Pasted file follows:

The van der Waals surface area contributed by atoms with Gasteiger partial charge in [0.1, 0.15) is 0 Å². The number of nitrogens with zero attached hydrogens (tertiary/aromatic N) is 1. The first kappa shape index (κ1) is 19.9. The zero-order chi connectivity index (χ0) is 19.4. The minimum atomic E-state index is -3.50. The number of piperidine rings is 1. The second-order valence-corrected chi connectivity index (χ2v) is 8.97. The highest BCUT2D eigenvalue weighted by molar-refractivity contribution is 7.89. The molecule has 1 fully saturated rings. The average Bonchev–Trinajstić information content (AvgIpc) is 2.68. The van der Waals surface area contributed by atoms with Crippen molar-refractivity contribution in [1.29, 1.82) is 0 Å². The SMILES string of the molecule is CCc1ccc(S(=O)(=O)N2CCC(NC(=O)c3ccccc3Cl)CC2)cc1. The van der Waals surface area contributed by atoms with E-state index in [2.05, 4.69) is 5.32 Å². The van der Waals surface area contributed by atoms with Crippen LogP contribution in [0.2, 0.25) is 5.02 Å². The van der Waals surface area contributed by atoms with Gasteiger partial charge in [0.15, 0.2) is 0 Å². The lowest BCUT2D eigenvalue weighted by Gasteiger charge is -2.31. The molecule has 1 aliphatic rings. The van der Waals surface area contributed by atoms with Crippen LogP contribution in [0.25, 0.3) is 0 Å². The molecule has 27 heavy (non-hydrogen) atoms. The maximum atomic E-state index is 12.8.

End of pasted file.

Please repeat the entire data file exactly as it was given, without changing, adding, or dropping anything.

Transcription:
The van der Waals surface area contributed by atoms with Gasteiger partial charge in [0.1, 0.15) is 0 Å². The number of nitrogens with zero attached hydrogens (tertiary/aromatic N) is 1. The first kappa shape index (κ1) is 19.9. The zero-order chi connectivity index (χ0) is 19.4. The minimum atomic E-state index is -3.50. The number of piperidine rings is 1. The second-order valence-corrected chi connectivity index (χ2v) is 8.97. The highest BCUT2D eigenvalue weighted by molar-refractivity contribution is 7.89. The molecule has 1 fully saturated rings. The average Bonchev–Trinajstić information content (AvgIpc) is 2.68. The van der Waals surface area contributed by atoms with Crippen molar-refractivity contribution in [1.29, 1.82) is 0 Å². The SMILES string of the molecule is CCc1ccc(S(=O)(=O)N2CCC(NC(=O)c3ccccc3Cl)CC2)cc1. The van der Waals surface area contributed by atoms with E-state index in [2.05, 4.69) is 5.32 Å². The van der Waals surface area contributed by atoms with Crippen LogP contribution in [0.2, 0.25) is 5.02 Å². The van der Waals surface area contributed by atoms with Gasteiger partial charge in [0.15, 0.2) is 0 Å². The lowest BCUT2D eigenvalue weighted by Gasteiger charge is -2.31. The molecule has 1 aliphatic rings. The van der Waals surface area contributed by atoms with Crippen LogP contribution in [0.25, 0.3) is 0 Å². The molecule has 27 heavy (non-hydrogen) atoms. The maximum atomic E-state index is 12.8.